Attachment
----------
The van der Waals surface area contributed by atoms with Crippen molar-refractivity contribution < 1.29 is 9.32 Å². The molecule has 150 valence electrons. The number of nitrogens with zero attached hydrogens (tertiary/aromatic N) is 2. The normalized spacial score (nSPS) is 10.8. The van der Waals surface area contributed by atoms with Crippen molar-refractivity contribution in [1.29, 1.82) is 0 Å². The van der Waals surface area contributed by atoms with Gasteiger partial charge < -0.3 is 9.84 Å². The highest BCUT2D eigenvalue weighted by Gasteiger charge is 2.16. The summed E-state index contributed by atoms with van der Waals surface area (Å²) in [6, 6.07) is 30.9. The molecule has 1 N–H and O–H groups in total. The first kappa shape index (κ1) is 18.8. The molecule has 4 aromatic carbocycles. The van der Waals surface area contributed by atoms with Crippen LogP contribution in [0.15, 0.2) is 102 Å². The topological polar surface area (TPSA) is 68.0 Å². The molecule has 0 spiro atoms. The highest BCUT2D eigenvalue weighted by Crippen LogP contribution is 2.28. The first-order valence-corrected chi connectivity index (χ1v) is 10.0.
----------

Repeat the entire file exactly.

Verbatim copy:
The van der Waals surface area contributed by atoms with Crippen molar-refractivity contribution < 1.29 is 9.32 Å². The molecule has 150 valence electrons. The number of nitrogens with zero attached hydrogens (tertiary/aromatic N) is 2. The normalized spacial score (nSPS) is 10.8. The van der Waals surface area contributed by atoms with Crippen molar-refractivity contribution in [1.29, 1.82) is 0 Å². The van der Waals surface area contributed by atoms with Gasteiger partial charge < -0.3 is 9.84 Å². The highest BCUT2D eigenvalue weighted by Gasteiger charge is 2.16. The summed E-state index contributed by atoms with van der Waals surface area (Å²) in [6, 6.07) is 30.9. The molecule has 1 N–H and O–H groups in total. The first kappa shape index (κ1) is 18.8. The molecule has 4 aromatic carbocycles. The van der Waals surface area contributed by atoms with Crippen LogP contribution in [0.15, 0.2) is 102 Å². The topological polar surface area (TPSA) is 68.0 Å². The molecule has 0 spiro atoms. The highest BCUT2D eigenvalue weighted by Crippen LogP contribution is 2.28. The first-order valence-corrected chi connectivity index (χ1v) is 10.0.